So tired, must sleep now. . .
Salads: Greens, Salsas, and Marinades
It’s hard to pin down exactly what a salad is. A “salad” can be leafy greens, raw or cooked vegetables, or even cold cooked meats in a dressing. About the only thing that salads have in common is that they are served cold. (And even this isn’t true all the time.)
This section includes the obvious leafy greens, and also the less obvious category of salsa (because what is a salsa, if not a finely-chopped salad?) and antipasto, which is vegetables, cheeses, and deli meats served cold.
Leafy Green Salads (Quick side dish, or make in advance)
Any leafy green that tastes good raw is fare game for a green salad. As well as lettuce (of which there are several kinds) this can include young, tender leaves from green plants that are usually cooked, such as kale. (For recipes on cooked greens, see recipe #). Greens that are particularly bitter alone, such as celery greens, are good when added to a salad that is mostly bland lettuce. Some fresh herbs, such as basil, work nicely tossed in with salad greens.
Pre-washed salad greens are available, but expensive, and sometimes the quality of them is poor. It is much more economical to buy a large bowl with a tight-fitting lid, or better yet, a salad spinner. Washed and torn-up greens can be stored in the refrigerator, ready to eat, for a week or more when sealed up tightly in such a container.
Salad greens should be stiff (not limp) and green, with no yellow or brown on the leaves. Some greens, such as romaine lettuce, have a tough rib in the middle of each leaf that you may want to exclude from your salad. If you don’t use the ribs in salad, you can chop them finely and include them in balls, patties, and loaves (recipe #). But do note that freezing any salad greens will change their texture, making them unsuitable for some dishes. Don’t try to make a salad from frozen salad greens - yuck!
Washing greens can be a hassle. I suggest that you first tear the leaves (with your clean hands) into bite-sized pieces, right into your salad spinner or large bowl. Then fill the bowl with cold tap water. Stir the leaves, again, with your hand - and then using your hand, push the leaves to one side while you pour the water down the sink. (Or if using a salad spinner, lift the basket from the water.
As you pour out the water, look for grit at the bottom. If grit is present, rinse the greens again. Repeat until no more grit comes out of the greens.
Once the leaves are clean, either spin them to dry, or (if you don’t have a salad spinner) pick up double handfuls of leaves to shake excess water out into the sink. Then blot the salad with two or three clean, dry dish towels, stirring the leaves to bring wet ones to the surface. Then seal up the lettuce in its bowl, and refrigerate until needed.
If a salad spinner was not used, additional water may drip to the bottom of the bowl during storage. Pour this out before serving.
Other Salad Vegetables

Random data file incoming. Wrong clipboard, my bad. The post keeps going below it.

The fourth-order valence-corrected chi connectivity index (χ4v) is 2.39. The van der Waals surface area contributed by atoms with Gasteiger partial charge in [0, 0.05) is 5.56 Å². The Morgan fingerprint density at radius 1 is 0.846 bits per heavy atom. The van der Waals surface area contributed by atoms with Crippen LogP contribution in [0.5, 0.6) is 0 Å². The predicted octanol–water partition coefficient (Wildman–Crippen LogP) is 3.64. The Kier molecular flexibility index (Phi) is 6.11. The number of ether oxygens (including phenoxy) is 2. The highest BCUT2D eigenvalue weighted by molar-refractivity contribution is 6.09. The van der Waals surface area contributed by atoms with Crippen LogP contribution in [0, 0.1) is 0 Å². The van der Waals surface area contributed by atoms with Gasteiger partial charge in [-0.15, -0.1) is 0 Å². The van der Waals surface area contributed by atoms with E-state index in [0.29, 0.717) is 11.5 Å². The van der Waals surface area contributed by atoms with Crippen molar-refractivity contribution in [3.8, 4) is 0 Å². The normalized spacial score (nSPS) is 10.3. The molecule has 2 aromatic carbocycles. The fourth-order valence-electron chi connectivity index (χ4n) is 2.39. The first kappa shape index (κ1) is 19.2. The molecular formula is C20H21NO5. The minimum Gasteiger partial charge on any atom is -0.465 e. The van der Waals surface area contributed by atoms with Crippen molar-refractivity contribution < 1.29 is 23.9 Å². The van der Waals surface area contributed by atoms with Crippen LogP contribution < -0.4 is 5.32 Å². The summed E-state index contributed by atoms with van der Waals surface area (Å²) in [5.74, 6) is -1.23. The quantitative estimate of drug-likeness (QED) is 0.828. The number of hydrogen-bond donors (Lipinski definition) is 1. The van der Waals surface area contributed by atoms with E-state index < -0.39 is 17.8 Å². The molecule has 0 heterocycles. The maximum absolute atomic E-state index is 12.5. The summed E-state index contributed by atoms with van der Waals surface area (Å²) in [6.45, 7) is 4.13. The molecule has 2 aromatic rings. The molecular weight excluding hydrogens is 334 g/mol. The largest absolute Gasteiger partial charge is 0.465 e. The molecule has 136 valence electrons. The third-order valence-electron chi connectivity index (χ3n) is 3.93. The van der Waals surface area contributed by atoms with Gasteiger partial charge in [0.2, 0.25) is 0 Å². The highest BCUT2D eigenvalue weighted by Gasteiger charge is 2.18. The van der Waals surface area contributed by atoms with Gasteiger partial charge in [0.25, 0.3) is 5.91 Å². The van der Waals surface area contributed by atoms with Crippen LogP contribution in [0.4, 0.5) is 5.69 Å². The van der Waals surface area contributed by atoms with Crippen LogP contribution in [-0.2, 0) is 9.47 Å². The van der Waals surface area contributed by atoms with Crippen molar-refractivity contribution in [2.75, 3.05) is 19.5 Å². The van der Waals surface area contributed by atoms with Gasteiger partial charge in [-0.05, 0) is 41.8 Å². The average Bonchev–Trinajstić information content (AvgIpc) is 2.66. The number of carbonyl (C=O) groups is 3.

Some vegetables are well suited to be chopped in advance and stored in the same container as your salad greens. Others will turn mushy, or turn brown, or make the lettuce unpalatable. The following raw veggies and fruits work well when chopped and added to the salad in advance, or stored in their own air-tight containers:
Carrot (scrub with a veggie scrub-brush, or peel, and then chop)
Celery (wash and chop)
Frozen peas (just add them when they are frozen)
Pea pods (break off the stem and peel away the “string”, if necessary. Taste one to see if they need such treatment.)
Jicama (peel and chop)
Cabbage (rinse the exterior of the head, discard ugly outer leaves if necessary, lop off a chunk, and chop)
Grapes (wash and add whole)
Bell pepper (wash and chop, discarding the seeds and stem)
Kohlrabi root (wash, peel, and chop)
Strawberries (wash, remove leaves, and chop)
Broccoli or cauliflower, raw (wash and chop. The stem is tasty, too!)
Onion (peel and chop)
The following are things that are wonderful in salad, but best if added when the salad is about to be eaten:
Tomato (tomatoes lose flavor in the refrigerator)
Blueberries, raspberries, blackberries (they might get squished if kept all week with the tougher salad components)
Apple, pear (it oxidizes)
Meats, Cheeses, and Eggs in Salads
There are no rules when it comes to adding meats and cheeses to salads, except one: unless you have experience making sushi, use only fully-cooked meats and hard-boiled eggs! (See recipes # and #) Leftover cooked meats of any sort can be a lovely addition to a salad, turning a simple pile of greens into a hearty meal.
Basic Oil-and-Vinegar Salad Dressing
The “vinaigrette” is the most basic and versatile of salad dressings. A basic vinaigrette consists of about three parts oil, to one part vinegar. Additional spices can be added to it, as can additional liquids. Lemon or lime juice can be used instead of vinegar. All of these things can be beaten together in a bowl using a whisk, or you can put the ingredients into a jar with a lid, to shake it up; or the oil and vinegar (if used without spices) can be drizzled separately onto the salad.
You can use almost any of the spice mixes in section # to add flavor to an oil-and-vinegar salad dressing. You could also add mashed berries, strong grated or crumbled cheese (such as parmesan or blue cheese), minced onion or garlic, or any other interesting flavor that you want to experiment with.